MILAN (Reuters) - European shares fell on Thursday weighed down by Fiat Chrysler, which wiped out one sixth of its value in a late session slide after the U.S. accused the car maker of excess diesel emissions, raising worries of heavy fines.
The STOXX 600 fell 0.7 percent with the auto sector index .SXAP leading sectoral fallers, dragged down by 16.1 percent slump in Fiat Chrysler shares, the biggest faller on the pan-European benchmark index.
In spite of the auto woes and continued losses among pharma stocks on worries over pricing pressure in the U.S., Britain’s blue chip FTSE 100 index inched up 0.03 percent, thinly extending to 13 days its record winning streak.
The U.S. Environmental Protection Agency accused Fiat Chrysler of using software that allowed excess emissions in 104,000 U.S. vehicles sold since 2014. The group led by Sergio Marchionne said it was it is “disappointed” with the EPA assertions.
“It’s no surprise that another big auto maker is implicated for this was always going to be much bigger than just Volkswagen ...Fines and costs could be crippling if Volkswagen’s experience is anything to go by,” Neil Wilson, market analyst at ETX Capital said in a note.
A Milan-based trader says the market may conceive liabilities of around $3 billion, or 20 percent of Fiat’s market value, assuming this case is similar to the one that hammered the German carmaker more than one year ago.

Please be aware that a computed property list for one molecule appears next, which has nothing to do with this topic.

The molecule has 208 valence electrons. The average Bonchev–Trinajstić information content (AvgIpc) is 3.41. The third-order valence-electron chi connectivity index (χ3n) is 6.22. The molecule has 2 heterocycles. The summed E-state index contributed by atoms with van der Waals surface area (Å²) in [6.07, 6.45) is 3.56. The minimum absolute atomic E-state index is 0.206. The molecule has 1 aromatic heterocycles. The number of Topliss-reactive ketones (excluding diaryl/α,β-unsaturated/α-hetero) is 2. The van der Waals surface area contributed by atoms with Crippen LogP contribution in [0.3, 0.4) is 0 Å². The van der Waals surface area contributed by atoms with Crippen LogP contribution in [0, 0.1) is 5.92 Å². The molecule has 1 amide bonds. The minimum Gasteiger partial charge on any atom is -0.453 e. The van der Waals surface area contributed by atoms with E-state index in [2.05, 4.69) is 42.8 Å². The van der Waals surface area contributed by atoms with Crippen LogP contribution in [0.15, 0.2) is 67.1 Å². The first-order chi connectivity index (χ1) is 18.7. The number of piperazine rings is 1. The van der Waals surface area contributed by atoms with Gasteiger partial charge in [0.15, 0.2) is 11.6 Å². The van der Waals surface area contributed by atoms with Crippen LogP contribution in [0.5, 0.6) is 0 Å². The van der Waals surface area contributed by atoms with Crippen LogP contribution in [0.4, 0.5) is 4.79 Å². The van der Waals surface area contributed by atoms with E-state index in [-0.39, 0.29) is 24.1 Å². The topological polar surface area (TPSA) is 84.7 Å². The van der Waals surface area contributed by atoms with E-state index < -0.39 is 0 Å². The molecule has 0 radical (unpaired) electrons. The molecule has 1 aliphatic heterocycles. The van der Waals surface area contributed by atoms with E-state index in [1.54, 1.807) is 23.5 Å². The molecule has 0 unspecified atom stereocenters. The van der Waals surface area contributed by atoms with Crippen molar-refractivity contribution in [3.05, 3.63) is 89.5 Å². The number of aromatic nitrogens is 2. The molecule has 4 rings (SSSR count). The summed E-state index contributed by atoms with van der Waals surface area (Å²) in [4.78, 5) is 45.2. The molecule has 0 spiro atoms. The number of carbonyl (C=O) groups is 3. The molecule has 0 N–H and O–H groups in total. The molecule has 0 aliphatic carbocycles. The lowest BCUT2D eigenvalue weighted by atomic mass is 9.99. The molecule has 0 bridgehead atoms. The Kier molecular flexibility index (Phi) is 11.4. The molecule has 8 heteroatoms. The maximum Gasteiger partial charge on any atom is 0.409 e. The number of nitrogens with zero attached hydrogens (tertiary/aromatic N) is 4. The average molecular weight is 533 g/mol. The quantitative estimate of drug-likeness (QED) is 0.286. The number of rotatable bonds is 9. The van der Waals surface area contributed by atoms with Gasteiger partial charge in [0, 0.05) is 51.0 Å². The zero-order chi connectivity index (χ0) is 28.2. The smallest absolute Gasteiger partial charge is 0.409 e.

Fiat’s 16 percent drop was its biggest ever and came as the stock was close to hitting a fresh record high. The auto index .SXAP fell 2.8 percent while elsewhere in the sector Germany’s BMW (BMWG.DE) and Daimler (DAIGn.DE) and France’s Renault (RENA.PA) all fell more than 2.6 percent.
“One thing is now clear – this scandal goes well beyond VW and Fiat Chrysler’s involvement raises the possibility that other big carmakers are involved,” Wilson added.
Europe’s healthcare sector index .SXDP fell 1.9 percent after U.S. President-elect Donald Trump targeted pharmaceuticals’ drug pricing in a press conference.
Trump on Wednesday commented on the issue of competitive drug pricing, saying pharmaceutical companies were “getting away with murder” by charging high drug prices.
Italy’s UBI Banca (UBI.MI) was top gainer of the STOXX, up 9.1 percent on news the bank would buy three rescued Italian banks through a 400 million euro share issue.
Swiss luxury goods group Richemont (CFR.S) was also a top European gainer, its shares jumping 8.6 percent after its trading update indicated a pick-up in demand for watches and jewellery. Peer Swatch (UHR.S) gained 5.4 percent.
Britain’s blue-chip FTSE 100 was underpinned by gains among basic resources and precious metals miners, which were boosted by a weaker dollar, with Randgold Resources (RRS.L), Fresnillo (FRES.L), and Anglo American (AAL.L) all up more than 2 percent.
Additional reporting by Helen Reid; Editing by Angus MacSwan